5 leadership skills EVERYONE needs in a crisis
Change can be a daunting prospect. Whether this change is necessitated by positive transformation, or by the detrimental effects of adverse situations, employees are likely worried about the implications of such change on their careers.
For example, digital transformation may well include optimising your business through the implementation of new technology. This is hugely positive for the business, in fact according to Forbes, companies that go through digital transformation see an almost immediate upswing in productivity of around 39% on average, yet whilst you’re thinking about how improved your prospects are due to the move, your employees will inevitably be anxious about whether this will be coupled with redundancies.
Leadership through COVID-19
Another obvious example is the coronavirus pandemic. The virus necessitated a vast change in a very short space of time, meaning business as usual transformed almost overnight. Remote working, the reliance on comms tech and an as-yet unconfirmed drop in business may well be affecting top-line profits, but where leaders should be concentrating their efforts is on their people, who will no doubt be experiencing both physical and mental fallout as the crisis continues.
So what are the essential keys to leading through times of change? We’ve compiled five of the core elements below.
In both of the above examples, the most important factor is clarity. Whilst you’re in boardrooms discussing the ramifications of change, your employees are anxiously awaiting any information that they can process. Even if the news is bad, being honest and open with your staff not only shows them the respect that they deserve for their hard work, it also allows them to feel like you’re working with them, not against them. Even if you don’t know what the outcome will be, being honest and open about this will calm nerves, especially if you assure them that as soon as developments happen, they’ll be the first to know. Edelman research found that, in a survey of over 100,000 employees, 89% rated honesty and openness as the number one factors they look for in a good boss.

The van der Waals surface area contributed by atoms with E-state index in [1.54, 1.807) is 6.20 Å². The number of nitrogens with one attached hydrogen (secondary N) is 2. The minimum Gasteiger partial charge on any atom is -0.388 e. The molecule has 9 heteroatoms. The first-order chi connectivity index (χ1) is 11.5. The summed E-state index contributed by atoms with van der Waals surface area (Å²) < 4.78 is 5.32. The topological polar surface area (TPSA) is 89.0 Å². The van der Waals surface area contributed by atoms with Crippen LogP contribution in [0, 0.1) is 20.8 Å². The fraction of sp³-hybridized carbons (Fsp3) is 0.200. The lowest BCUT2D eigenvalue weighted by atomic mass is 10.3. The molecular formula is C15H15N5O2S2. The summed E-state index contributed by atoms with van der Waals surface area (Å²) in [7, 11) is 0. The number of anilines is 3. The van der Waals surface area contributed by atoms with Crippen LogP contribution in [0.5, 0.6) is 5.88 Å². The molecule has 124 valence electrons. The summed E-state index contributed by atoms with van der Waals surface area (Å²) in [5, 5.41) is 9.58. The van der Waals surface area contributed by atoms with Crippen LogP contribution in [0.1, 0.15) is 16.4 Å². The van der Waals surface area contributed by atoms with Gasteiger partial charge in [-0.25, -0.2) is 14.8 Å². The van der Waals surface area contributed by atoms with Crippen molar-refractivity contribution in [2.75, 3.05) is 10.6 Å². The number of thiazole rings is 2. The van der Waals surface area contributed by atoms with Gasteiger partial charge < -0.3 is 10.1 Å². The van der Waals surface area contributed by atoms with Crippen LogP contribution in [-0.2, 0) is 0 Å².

Without the confidence to back up your decision-making process, it’s unlikely that employees will have any faith in you. However, don’t let your confidence be misguided; this doesn’t mean making knee jerk decisions based purely on gut feeling. Confidence should be a honed art form, founded in measured research and the advice of those around you. Business consultant Kimberley Penharlow recently told The Muse that confident decisions come from the following process: “Filter decisions based on when they need to be made, what their priority is, and their impact, whether it be on the business, the team, or another important factor.”
As outlined above, no leader should be making decisions in a vacuum. In fact, leadership teams shouldn’t even be doing this. The most important group of people with insight into the inner working of any company are its workers. Therefore, before pulling the trigger on major decisions in times of change, consult with your employees. You may well find that the varied perspectives from the people putting in the work on the front line give you a new outlook. Also, it’s worth noting that in Edelman’s research, the ability to listen was also rated very highly on employees’ lists of key boss attributes.
An absentee boss is a useless boss. Yes, you may well be swamped with a mammoth to-do list, but just as important as signing off on projects and having leadership meetings is the ability to walk the floor of the office (or, under the current circumstances, taking part in digital team meetings). See the inner processes of your workforce and make the time to understand how they operate. Again, this is a knowledge-seeking exercise as much as it is a chance for your employees to feel your presence. This, however, doesn’t mean that you’re there to offer suggestions or demand changes to workflows – this is a slippery slope into micromanagement. Forbes research states that 85% of what we know, we have learned through listening, so just listen.
Before any decisions are made, before you open your mouth or create tasks for those around you, be mindful. You must appreciate that change is a hard concept to grasp. Chances are, in times like the present, employees are extremely stressed and anxious, and as such it’s just not feasible to expect the same kind of output you may otherwise expect from them. Put yourself in the shoes of those around you, and you’ll start to realise that everyone in your company has a different outlook, different motivations and different requirements. This is both the beauty and curse of the leadership role.